It is thus possible to write a generic equation of motion for the extended body representing the sensor. In all cases, the dynamics are those of an expression for the motion (vector equation equating the applied external forces to the first derivative of the momentum) of the object’s center of mass, and another (tensor) equation equating the applied torques to the time-rate-of-change of the angular momentum. The form of each of these equations, when compared to the particular arrangement of any given sensor, determines the dynamic range of validity of that sensor.

For example, an accelerometer is not sensitive to linear accelerations normal to its axis of sensitivity (i.e., along the deflection beam). For this reason, at least three accelerometers are required to establish the complete inertial history of an attached body. A vibrating reed sensor has a similar problem whenever the attached body undergoes rotational motion. Torques formed by the drag forces cause rotations about arbitrary centers during descent. When these centers coincide with the center of vibration, the instrument no longer is sensitive to the motion at that time and the history is lost. The only device that can maintain a complete history without experiencing momentary “nulls” during an arbitrary descent would be one based on a triple-axis ring gyro. Here, rotation about each of three perpendicular axes would be measured. At any instant, the angles and integrals over past angles would provide the orientation of the descending body relative to some arbitrary coordinate system that would be established at the beginning of the test.

Triple-Axis Accelerometers

A triple-axis accelerometer would never experience a null during any lateral or linear motion. However, a rotation of the body can be interpreted as an acceleration proportional to the distance of the accelerometer from the center of the rotation. Such centers are dynamic points that change both often and arbitrarily during a typical descent. The primary causes are drag on alternately exposed surfaces and moments about shifting points along the parachute harness. To ensure an accurate history of the body axes orientations during a descent, four such triple-axis accelerometers should be placed at the corners of a tetrahedron that (mostly) encloses the body in question.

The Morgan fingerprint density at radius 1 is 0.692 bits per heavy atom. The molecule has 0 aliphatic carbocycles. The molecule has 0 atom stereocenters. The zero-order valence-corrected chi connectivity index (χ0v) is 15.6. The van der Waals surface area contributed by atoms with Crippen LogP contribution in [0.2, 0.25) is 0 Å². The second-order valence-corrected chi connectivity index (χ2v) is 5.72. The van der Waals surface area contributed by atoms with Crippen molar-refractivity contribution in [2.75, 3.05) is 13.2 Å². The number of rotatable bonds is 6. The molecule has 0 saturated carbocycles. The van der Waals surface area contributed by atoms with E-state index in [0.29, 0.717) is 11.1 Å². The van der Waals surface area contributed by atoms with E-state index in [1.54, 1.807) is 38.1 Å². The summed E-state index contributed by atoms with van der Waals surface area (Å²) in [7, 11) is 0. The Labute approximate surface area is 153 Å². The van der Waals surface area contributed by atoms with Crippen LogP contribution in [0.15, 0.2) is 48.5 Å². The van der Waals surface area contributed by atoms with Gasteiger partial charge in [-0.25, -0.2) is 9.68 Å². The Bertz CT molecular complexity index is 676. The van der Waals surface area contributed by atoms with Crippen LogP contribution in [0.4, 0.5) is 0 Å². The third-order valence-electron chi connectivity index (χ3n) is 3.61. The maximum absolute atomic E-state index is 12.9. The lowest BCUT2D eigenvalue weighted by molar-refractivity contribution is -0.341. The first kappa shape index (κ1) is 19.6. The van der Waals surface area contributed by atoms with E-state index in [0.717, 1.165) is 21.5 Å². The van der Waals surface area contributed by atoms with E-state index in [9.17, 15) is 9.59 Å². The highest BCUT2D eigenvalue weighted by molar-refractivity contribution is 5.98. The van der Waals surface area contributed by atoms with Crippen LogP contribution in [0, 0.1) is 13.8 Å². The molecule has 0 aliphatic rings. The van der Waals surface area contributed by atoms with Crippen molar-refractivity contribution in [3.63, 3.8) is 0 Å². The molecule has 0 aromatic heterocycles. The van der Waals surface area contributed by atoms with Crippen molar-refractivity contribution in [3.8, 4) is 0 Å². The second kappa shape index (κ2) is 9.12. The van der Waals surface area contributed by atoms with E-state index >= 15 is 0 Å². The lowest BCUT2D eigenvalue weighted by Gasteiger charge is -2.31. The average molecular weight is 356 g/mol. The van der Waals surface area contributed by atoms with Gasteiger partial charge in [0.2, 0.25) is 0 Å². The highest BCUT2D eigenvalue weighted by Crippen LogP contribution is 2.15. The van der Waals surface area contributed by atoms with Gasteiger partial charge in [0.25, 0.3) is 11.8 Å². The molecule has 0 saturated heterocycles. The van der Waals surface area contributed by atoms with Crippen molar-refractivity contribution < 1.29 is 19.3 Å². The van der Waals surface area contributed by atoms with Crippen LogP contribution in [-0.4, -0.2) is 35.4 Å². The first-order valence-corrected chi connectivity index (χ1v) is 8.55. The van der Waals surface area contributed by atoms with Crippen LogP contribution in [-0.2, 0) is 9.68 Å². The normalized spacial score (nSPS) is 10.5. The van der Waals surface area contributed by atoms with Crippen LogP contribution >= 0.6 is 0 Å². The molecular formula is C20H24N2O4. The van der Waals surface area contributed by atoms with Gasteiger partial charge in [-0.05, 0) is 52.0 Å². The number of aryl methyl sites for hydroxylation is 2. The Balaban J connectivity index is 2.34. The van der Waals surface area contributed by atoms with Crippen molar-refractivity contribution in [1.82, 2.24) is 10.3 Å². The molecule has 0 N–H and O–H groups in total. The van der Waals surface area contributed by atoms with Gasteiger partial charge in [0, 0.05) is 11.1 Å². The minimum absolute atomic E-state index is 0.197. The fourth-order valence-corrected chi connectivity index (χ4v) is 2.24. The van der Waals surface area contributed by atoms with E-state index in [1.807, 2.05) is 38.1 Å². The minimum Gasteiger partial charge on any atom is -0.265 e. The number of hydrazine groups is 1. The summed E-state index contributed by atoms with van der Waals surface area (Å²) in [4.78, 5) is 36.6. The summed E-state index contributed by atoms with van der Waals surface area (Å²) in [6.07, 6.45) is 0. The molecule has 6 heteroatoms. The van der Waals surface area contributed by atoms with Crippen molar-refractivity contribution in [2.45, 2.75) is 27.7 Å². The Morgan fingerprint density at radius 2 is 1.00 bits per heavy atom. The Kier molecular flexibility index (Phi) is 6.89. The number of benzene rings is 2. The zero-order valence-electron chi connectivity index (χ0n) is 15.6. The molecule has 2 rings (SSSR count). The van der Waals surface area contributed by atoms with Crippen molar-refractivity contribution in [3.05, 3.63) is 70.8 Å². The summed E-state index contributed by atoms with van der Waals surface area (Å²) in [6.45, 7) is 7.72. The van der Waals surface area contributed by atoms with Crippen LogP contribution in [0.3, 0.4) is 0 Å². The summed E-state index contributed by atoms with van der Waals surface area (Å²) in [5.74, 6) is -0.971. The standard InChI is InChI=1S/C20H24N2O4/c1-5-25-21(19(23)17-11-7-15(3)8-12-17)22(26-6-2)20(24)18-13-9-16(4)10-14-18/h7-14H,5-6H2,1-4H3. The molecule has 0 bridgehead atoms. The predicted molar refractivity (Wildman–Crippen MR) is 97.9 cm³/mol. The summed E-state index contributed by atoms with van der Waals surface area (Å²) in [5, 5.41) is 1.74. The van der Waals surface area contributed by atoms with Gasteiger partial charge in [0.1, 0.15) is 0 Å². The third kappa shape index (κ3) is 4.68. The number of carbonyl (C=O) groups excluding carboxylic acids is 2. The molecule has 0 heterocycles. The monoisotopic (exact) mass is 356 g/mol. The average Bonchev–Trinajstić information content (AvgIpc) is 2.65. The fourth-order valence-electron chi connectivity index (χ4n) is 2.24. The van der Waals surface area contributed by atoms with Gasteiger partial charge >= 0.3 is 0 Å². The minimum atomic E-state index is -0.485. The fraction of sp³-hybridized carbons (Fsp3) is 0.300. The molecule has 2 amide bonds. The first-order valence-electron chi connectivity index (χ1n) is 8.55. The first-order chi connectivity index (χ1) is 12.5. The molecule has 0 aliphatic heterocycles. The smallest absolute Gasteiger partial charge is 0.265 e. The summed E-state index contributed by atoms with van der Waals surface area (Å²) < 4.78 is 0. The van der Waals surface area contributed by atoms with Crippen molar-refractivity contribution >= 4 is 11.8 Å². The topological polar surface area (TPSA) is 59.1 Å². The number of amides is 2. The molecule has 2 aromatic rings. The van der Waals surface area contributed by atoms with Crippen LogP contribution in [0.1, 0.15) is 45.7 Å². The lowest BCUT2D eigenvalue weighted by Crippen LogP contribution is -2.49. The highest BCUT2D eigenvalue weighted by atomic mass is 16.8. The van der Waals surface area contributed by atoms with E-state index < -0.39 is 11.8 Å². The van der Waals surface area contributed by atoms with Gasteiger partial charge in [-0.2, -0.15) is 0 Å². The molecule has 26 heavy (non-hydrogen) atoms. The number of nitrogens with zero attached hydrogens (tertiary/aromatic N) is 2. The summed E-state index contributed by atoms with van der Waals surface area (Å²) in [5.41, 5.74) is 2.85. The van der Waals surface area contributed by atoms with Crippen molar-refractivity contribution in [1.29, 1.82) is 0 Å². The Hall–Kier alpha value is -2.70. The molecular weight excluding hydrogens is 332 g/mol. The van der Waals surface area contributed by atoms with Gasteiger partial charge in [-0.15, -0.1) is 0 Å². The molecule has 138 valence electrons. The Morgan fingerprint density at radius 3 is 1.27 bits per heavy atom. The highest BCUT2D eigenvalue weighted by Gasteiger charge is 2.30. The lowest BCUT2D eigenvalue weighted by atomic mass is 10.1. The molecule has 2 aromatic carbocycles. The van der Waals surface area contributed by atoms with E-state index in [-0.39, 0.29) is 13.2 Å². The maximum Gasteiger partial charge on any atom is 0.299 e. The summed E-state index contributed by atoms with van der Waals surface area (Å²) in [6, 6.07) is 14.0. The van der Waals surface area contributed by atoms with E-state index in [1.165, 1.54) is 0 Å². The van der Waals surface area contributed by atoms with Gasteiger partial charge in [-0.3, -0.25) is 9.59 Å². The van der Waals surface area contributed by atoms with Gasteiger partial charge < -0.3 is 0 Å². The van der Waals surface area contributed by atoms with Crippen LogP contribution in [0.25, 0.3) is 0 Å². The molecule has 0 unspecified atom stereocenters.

Problems of drift and offset can be ameliorated by the use of oppositely paired accelerometers. The sum of such a pair should be zero, and the difference cancels temperature and power supply drifts to first order. Signal processing methods can ensure insensitivity to low order polynomial drifts.

Ball-in-Cage

 Photo 1. The new generation of gyroscopes, such as this one from Gyration, is based on vibrating structures rather than rotating masses. The devices can be fabricated in relatively small packages (left). A fully integrated device packaged for use as a wireless PC mouse is on the right. (Courtesy of Gyration.)

This method is subject to all the rotational problems and linear acceleration problems of the possible dynamics. There is no known method to compensate for this effect, which was originally conceived for a static situation.

Vibrating Reed

This is subject to the null problem when certain directions of acceleration and rotation are applied to the descending body. Compensation should be possible by placing four of the devices on the corners of a tetrahedron as suggested for the accelerometers.

Ring Gyroscope

This is the only device that can follow changes in direction whatever the forces on the descending body. A triple-axis device must be used to ensure knowledge of three body axes as they change during the descent.

Summary of the Problem

A body in free fall has no inclination with respect to itself because it is impossible to establish a reference to the local gravitational field. There are two approaches to providing an estimate of a suitable measure of inclination for such a body. The first is to make measurements from a platform with a known orientation with respect to the local field (e.g., a videotape history of the descent). The second is to keep a complete history of the motion of the body about its center of mass. Instrumentation for the second approach is possible if the problems of drift and offset are solved and the problem of instrument nulls is avoided or compensated.

Instrument Requirements— Good, Fast, or Cheap?

 Figure 4. The fiber-optic gyroscope continues to be the standard by which other inertial sensing systems are judged. The high-quality fiber-optic coil required for the sensing element, however, limits the opportunity for cost and size improvements. (Courtesy of KVH Industries, Inc.)